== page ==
Over the years, Ament logged an impressive list of about 150 credits as Foley artist and Foley editor, as well as ADR, sounds effects and supervising sound editor. Her projects range from TV shows like Dallas (1978-91) and Cagney & Lacey (1981-88) to features such as Prizzi’s Honor (1985), Die Hard (1988), Edward Scissorhands (1990) and Beauty and the Beast (1991). During her career, she says, “I learned the process of post-production in a peculiar way —with people suggesting what to learn as I went along. Few people have had the opportunity to cue it, shoot it, edit it and supervise it. I got to experience what a bunch of other people in post did.”

Fittingly, then, she is the author of the definitive book on Foley sound effects, The Foley Grail: The Art of Performing Sound for Film, Games and Animation (see review, page 49). Originally published in 2009 by the Focal Press, a major source of books on media technology, a significantly expanded Second Edition came out in March of this year.

With her varied background in a compartmentalized industry, Ament has developed a real understanding of the organic nature of film. She brings this to her writing about Foley and how it fits into the filmmaking process: “On every feature and TV show, even in some documentaries, the footsteps of the actors, the cloth movements of the actors and the props touched by the actors are enhanced or replaced. They are mixed in with the cut effects and blended.” To do this, she says, a Foley artist “needs to understand the story before doing anything on film.”

Vanessa Theme Ament during a Foley demonstration at the Denver International Film Festival in 1989.

In 1989, Ament demonstrated her Foley talents to a nationwide audience on CBS’s Late Night with David Letterman. A few years later, she says, “I thought about doing a book on Foley. If I didn’t write about it, nobody would know what we do because we’re all so busy doing work.” She found more time to write in 2006, when she left Los Angeles to teach in the Digital Cinema program at DePaul University in Chicago. Ament notes, “In my mind, I never left the business; I just took another trajectory.”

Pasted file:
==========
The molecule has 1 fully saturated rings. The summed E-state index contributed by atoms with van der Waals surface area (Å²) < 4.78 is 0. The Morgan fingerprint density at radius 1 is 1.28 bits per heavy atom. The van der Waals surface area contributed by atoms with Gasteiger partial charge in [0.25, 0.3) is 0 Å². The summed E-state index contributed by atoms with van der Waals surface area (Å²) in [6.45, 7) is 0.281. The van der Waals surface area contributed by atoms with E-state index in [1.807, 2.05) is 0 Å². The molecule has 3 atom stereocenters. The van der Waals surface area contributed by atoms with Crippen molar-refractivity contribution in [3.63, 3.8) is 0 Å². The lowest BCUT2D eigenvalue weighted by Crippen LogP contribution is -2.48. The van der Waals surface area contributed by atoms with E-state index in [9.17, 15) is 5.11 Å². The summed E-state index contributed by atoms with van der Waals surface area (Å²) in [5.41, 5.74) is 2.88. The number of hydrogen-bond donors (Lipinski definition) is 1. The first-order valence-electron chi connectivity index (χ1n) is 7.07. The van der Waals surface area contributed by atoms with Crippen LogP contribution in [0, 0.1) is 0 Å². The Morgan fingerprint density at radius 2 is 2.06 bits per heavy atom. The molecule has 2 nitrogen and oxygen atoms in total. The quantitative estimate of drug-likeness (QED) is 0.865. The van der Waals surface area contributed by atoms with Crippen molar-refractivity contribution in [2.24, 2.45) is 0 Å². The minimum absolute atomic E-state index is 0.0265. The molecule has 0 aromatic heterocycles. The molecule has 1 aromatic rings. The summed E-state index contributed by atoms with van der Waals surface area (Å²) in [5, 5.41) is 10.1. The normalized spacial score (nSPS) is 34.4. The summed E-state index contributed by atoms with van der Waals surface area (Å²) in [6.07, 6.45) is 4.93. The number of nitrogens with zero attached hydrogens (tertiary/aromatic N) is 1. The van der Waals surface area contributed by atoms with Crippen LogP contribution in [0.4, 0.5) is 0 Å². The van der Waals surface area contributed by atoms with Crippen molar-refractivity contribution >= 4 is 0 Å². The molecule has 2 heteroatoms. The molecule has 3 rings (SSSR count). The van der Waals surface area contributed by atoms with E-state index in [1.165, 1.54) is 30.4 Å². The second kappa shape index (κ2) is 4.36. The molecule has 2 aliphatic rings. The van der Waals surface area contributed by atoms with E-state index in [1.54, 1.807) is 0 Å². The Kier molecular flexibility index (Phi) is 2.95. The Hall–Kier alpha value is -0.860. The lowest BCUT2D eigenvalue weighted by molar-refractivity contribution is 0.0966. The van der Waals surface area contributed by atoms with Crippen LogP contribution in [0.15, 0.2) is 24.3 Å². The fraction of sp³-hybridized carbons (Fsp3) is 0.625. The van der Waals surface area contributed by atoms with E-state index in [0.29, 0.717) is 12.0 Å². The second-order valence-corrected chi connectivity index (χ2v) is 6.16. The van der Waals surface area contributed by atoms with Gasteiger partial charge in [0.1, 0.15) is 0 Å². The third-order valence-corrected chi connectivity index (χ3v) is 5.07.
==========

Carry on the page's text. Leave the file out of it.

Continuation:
In 2009, she went on to Georgia State University in Atlanta where, this year, she earned a PhD in Communications and Moving Image Studies. For her doctorate, she wrote a dissertation on the transition from analog to digital in sound editing and design, and how this process was approached differently by the industry bases of New York, Los Angeles and the San Francisco Bay area. Ament intends to flesh this work out with hopes of having it published. In August, she joined the Telecommunications Department at Indiana’s Ball State University.

For more information on The Foley Grail, see www. focalpress.com/books/details/9780415840859/.

From foreign cultures to work on groundbreaking films, from analyzing the actual editing process to exploring a necessary yet sometimes overlooked component of that process, the four books generated by this quartet of Guild authors represent just a portion of the storytelling skills and interests required by the jobs all Guild members do. They are serious and notable additions to the ever-growing wealth of literature reflecting the history, knowledge and experience of those who work in this profession.

About Edward Landler 113 Articles
Edward Landler is a filmmaker, media educator and film historian. He made I Build the Tower, the definitive feature documentary on the Watts Towers, and is currently completing a cultural history of film. He can be reached at edlandler@roadrunner.com.